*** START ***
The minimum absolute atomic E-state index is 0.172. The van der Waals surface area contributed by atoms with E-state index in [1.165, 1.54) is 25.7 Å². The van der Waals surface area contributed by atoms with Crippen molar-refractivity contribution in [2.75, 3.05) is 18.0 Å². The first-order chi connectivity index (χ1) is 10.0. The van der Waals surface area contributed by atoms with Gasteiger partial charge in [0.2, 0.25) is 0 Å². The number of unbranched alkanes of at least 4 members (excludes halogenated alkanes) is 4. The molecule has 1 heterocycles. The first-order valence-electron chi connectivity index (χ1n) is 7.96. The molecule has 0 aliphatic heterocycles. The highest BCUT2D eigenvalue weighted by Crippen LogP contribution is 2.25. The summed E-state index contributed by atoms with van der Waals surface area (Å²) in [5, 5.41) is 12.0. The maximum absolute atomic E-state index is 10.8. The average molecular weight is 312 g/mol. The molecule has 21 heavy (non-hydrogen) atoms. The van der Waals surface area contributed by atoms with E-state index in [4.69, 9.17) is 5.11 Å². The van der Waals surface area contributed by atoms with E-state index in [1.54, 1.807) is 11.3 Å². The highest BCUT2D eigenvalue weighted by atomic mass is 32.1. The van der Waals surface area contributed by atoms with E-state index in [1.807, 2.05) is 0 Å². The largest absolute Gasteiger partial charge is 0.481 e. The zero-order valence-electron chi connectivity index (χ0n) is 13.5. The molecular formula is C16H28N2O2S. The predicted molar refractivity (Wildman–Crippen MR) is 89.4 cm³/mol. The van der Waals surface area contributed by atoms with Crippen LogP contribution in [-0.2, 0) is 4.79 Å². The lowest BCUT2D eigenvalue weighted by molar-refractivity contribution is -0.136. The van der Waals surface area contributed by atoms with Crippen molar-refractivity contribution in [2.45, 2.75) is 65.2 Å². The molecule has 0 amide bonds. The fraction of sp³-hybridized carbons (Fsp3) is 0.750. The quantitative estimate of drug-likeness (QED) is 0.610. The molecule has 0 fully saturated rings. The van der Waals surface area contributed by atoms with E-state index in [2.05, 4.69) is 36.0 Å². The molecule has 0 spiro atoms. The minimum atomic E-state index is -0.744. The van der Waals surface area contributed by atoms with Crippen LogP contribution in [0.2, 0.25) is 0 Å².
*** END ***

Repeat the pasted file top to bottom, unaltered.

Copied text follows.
The minimum absolute atomic E-state index is 0.172. The van der Waals surface area contributed by atoms with E-state index in [1.165, 1.54) is 25.7 Å². The van der Waals surface area contributed by atoms with Crippen molar-refractivity contribution in [2.75, 3.05) is 18.0 Å². The first-order chi connectivity index (χ1) is 10.0. The van der Waals surface area contributed by atoms with Gasteiger partial charge in [0.2, 0.25) is 0 Å². The number of unbranched alkanes of at least 4 members (excludes halogenated alkanes) is 4. The molecule has 1 heterocycles. The first-order valence-electron chi connectivity index (χ1n) is 7.96. The molecule has 0 aliphatic heterocycles. The highest BCUT2D eigenvalue weighted by Crippen LogP contribution is 2.25. The summed E-state index contributed by atoms with van der Waals surface area (Å²) in [5, 5.41) is 12.0. The maximum absolute atomic E-state index is 10.8. The average molecular weight is 312 g/mol. The molecule has 21 heavy (non-hydrogen) atoms. The van der Waals surface area contributed by atoms with E-state index in [4.69, 9.17) is 5.11 Å². The van der Waals surface area contributed by atoms with E-state index in [1.54, 1.807) is 11.3 Å². The highest BCUT2D eigenvalue weighted by atomic mass is 32.1. The van der Waals surface area contributed by atoms with E-state index in [1.807, 2.05) is 0 Å². The largest absolute Gasteiger partial charge is 0.481 e. The zero-order valence-electron chi connectivity index (χ0n) is 13.5. The molecular formula is C16H28N2O2S. The predicted molar refractivity (Wildman–Crippen MR) is 89.4 cm³/mol. The van der Waals surface area contributed by atoms with Crippen LogP contribution in [-0.2, 0) is 4.79 Å². The lowest BCUT2D eigenvalue weighted by molar-refractivity contribution is -0.136. The van der Waals surface area contributed by atoms with Crippen molar-refractivity contribution in [2.45, 2.75) is 65.2 Å². The molecule has 0 amide bonds. The fraction of sp³-hybridized carbons (Fsp3) is 0.750. The quantitative estimate of drug-likeness (QED) is 0.610. The molecule has 0 fully saturated rings. The van der Waals surface area contributed by atoms with E-state index in [2.05, 4.69) is 36.0 Å². The molecule has 0 spiro atoms. The minimum atomic E-state index is -0.744. The van der Waals surface area contributed by atoms with Crippen LogP contribution in [0.2, 0.25) is 0 Å².